Suppose that Stephenie Meyer did not dream
the dream that spawned sparkling vampires
on a “vegetarian” diet –
what would happen to the swooning fangirls swarming Patterson or Lautner, calling their husbands
“Edward” because their love is only moderately warmer than a vampire?
Would they go about their daily drudgery:
trudging to work,
dragging feet to school,
plucking grey hairs,
going to the bathroom –
dormant lumps of rock.
Or would their souls flutter
against the smudged glass walls of their bodies, panthers prowling
a black, dusty basement,
pacing from attic wall to attic wall, fingernails scalping heads.
Hungry for Prince Charming with an edge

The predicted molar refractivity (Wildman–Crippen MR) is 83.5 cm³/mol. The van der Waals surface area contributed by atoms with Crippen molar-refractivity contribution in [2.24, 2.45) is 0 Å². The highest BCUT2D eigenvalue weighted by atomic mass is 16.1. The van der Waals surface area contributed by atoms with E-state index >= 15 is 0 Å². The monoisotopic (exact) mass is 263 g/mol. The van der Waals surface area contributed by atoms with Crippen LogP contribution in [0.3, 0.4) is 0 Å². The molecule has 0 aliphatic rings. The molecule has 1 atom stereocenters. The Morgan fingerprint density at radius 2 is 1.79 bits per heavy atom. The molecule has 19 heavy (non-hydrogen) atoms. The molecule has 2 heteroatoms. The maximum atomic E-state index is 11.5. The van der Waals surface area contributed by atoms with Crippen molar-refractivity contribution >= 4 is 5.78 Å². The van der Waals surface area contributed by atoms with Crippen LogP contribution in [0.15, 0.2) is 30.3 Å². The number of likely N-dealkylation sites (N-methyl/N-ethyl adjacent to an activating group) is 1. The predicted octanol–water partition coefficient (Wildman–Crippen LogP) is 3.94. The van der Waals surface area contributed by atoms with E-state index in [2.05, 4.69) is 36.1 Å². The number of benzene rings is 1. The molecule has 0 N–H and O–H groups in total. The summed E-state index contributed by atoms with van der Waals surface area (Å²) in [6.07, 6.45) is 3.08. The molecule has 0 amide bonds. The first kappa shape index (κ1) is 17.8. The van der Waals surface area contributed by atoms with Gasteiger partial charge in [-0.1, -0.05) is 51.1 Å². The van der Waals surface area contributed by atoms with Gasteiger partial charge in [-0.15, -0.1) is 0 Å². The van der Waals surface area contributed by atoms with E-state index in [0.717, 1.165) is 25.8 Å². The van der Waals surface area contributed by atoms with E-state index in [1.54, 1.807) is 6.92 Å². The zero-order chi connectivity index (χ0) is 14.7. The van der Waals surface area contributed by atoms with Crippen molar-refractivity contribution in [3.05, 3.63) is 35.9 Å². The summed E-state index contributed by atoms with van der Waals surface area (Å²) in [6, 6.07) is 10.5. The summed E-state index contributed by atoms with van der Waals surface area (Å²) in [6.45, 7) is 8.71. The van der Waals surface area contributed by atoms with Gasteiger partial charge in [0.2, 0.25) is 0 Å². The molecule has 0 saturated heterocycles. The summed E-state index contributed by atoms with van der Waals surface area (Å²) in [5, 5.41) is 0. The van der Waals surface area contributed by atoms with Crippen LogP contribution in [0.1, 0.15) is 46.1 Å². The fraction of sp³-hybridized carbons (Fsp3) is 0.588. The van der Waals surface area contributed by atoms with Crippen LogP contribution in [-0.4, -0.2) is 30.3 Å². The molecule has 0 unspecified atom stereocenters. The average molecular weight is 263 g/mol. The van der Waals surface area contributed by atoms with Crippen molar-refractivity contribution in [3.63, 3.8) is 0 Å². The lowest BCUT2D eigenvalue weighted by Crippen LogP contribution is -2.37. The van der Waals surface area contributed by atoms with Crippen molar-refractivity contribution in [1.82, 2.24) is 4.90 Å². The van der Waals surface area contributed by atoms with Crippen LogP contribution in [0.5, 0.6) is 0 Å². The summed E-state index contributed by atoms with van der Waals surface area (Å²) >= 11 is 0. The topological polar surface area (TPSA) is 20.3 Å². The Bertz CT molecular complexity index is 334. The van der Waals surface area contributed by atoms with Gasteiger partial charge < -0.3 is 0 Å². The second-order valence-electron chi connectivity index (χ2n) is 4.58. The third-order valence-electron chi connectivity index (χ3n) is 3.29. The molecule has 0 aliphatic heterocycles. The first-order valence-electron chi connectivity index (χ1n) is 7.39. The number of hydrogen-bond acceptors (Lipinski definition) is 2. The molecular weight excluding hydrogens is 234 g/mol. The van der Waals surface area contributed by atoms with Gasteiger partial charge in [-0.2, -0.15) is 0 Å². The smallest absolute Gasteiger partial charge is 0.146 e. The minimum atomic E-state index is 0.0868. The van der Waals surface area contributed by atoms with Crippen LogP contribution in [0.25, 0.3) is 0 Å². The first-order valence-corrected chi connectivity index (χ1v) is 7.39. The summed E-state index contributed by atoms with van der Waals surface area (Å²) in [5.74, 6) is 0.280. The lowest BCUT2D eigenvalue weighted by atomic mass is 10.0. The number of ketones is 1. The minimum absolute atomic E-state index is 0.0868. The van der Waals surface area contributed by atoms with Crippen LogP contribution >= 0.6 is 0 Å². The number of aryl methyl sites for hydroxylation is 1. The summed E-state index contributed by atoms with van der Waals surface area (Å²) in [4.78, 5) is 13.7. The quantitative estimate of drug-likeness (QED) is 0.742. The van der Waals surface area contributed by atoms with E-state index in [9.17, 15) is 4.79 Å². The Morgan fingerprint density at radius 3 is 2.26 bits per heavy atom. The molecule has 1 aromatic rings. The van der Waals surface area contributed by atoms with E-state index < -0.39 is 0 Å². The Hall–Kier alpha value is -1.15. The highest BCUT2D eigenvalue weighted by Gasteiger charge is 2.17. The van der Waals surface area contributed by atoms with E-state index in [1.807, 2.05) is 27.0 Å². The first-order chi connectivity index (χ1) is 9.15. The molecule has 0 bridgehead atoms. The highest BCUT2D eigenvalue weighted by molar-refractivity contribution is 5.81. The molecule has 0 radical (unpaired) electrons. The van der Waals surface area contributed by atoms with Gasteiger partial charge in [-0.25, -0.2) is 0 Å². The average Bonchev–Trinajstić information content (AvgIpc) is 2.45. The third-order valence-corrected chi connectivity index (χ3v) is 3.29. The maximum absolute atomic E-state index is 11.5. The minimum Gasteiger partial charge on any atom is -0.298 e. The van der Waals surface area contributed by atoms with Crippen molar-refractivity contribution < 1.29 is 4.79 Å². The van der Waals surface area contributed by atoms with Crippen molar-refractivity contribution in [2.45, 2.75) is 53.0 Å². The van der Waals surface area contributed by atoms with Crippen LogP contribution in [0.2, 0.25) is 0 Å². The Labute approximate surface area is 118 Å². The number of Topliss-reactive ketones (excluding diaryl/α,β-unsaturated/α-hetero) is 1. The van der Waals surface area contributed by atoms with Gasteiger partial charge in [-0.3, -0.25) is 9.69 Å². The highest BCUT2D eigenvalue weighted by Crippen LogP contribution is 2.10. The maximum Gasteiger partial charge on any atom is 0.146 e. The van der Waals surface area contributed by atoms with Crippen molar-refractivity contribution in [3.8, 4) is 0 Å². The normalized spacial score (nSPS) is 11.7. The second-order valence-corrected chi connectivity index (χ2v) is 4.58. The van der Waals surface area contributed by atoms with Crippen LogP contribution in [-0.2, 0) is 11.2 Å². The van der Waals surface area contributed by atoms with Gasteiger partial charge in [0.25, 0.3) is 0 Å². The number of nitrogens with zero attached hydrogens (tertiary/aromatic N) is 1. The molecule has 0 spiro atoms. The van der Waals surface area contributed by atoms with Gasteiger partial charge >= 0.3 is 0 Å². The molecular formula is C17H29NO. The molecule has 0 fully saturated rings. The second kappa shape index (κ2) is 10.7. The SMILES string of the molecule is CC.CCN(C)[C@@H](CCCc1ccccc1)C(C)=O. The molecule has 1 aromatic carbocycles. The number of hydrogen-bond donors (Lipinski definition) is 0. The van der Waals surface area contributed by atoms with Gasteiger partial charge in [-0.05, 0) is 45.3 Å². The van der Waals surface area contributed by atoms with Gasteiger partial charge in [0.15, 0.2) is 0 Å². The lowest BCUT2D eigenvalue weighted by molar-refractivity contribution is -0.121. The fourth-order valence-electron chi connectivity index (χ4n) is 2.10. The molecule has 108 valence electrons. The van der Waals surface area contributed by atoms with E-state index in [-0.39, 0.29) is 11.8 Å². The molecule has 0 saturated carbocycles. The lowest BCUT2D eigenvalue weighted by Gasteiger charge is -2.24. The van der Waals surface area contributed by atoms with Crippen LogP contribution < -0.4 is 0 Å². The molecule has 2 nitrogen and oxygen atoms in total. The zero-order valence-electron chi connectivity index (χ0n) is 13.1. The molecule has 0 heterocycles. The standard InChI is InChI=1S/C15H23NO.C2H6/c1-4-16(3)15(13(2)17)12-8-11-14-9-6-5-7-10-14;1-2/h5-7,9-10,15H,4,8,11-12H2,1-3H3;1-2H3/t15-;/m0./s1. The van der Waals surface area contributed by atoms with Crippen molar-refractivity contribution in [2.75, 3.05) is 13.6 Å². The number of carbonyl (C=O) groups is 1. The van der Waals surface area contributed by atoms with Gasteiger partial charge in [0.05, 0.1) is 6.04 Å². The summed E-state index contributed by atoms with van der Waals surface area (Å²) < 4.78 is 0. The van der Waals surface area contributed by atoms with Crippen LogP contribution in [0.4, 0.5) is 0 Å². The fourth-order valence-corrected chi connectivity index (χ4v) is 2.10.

defining his cardboard face -
a person not like her
defying the laws of physics with his everlasting youth and impossible dietary requirements -
an objet petit
unattainable, a pedestal
of feminine masculinity that’s not androgyny.
Suppose there was no Jacob or Edward or Bella,
the girl with your face,
to figure in fantasies, gilding nights and days and in-between times?
Men in pinstriped vests punted into adventure despite the apron strings umbilical-cording them home
(but only after he gets the girl
with your face):
But werewolves and vampires are always hungry and imagination is infinite,
an all you can dream buffet.
Suppose the Twilight books were still trees.
You wouldn’t have that cutout
staring at you while you sleep
or that hand bag with their faces on it cradling your make-up, your emergency tampon, your diary.
Suppose there were no — hell.
We’d still be bitten
with hunger while starving ourselves
on a diet of scrambled eggs, strawberry-jammed toast, and bloody steak.